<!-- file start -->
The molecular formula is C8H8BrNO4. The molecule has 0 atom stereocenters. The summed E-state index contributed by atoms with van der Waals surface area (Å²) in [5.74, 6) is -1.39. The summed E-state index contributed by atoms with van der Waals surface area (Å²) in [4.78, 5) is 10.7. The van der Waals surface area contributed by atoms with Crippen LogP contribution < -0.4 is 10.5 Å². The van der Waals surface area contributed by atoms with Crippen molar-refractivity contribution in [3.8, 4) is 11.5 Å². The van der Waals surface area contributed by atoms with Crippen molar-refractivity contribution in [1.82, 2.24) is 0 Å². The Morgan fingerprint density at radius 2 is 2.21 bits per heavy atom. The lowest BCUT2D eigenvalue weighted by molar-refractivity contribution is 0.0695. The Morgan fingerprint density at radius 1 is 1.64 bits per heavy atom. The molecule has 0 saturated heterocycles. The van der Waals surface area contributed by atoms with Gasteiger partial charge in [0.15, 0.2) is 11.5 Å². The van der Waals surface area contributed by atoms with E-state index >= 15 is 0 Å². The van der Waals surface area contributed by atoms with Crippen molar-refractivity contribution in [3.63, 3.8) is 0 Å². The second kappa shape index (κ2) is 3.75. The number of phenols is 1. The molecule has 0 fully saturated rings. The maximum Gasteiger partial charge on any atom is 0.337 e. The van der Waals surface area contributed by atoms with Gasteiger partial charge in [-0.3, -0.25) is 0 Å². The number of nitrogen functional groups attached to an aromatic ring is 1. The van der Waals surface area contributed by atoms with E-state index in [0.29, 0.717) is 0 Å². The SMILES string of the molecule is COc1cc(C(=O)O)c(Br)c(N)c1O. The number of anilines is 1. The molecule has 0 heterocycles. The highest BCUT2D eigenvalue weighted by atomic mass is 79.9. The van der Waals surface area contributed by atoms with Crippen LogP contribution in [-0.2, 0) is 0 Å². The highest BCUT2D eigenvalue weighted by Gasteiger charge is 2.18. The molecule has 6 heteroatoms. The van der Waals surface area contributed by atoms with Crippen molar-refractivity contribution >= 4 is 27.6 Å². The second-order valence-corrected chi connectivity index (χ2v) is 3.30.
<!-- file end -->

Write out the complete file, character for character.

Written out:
The molecular formula is C8H8BrNO4. The molecule has 0 atom stereocenters. The summed E-state index contributed by atoms with van der Waals surface area (Å²) in [5.74, 6) is -1.39. The summed E-state index contributed by atoms with van der Waals surface area (Å²) in [4.78, 5) is 10.7. The van der Waals surface area contributed by atoms with Crippen LogP contribution < -0.4 is 10.5 Å². The van der Waals surface area contributed by atoms with Crippen molar-refractivity contribution in [3.8, 4) is 11.5 Å². The van der Waals surface area contributed by atoms with Crippen molar-refractivity contribution in [1.82, 2.24) is 0 Å². The Morgan fingerprint density at radius 2 is 2.21 bits per heavy atom. The lowest BCUT2D eigenvalue weighted by molar-refractivity contribution is 0.0695. The Morgan fingerprint density at radius 1 is 1.64 bits per heavy atom. The molecule has 0 saturated heterocycles. The van der Waals surface area contributed by atoms with Gasteiger partial charge in [0.15, 0.2) is 11.5 Å². The van der Waals surface area contributed by atoms with E-state index >= 15 is 0 Å². The van der Waals surface area contributed by atoms with Crippen molar-refractivity contribution in [3.63, 3.8) is 0 Å². The second kappa shape index (κ2) is 3.75. The number of phenols is 1. The molecule has 0 fully saturated rings. The maximum Gasteiger partial charge on any atom is 0.337 e. The van der Waals surface area contributed by atoms with Gasteiger partial charge in [-0.3, -0.25) is 0 Å². The number of nitrogen functional groups attached to an aromatic ring is 1. The van der Waals surface area contributed by atoms with E-state index in [0.29, 0.717) is 0 Å². The SMILES string of the molecule is COc1cc(C(=O)O)c(Br)c(N)c1O. The number of anilines is 1. The molecule has 0 heterocycles. The highest BCUT2D eigenvalue weighted by atomic mass is 79.9. The van der Waals surface area contributed by atoms with Crippen LogP contribution in [-0.2, 0) is 0 Å². The highest BCUT2D eigenvalue weighted by Gasteiger charge is 2.18. The molecule has 6 heteroatoms. The van der Waals surface area contributed by atoms with Crippen molar-refractivity contribution >= 4 is 27.6 Å². The second-order valence-corrected chi connectivity index (χ2v) is 3.30.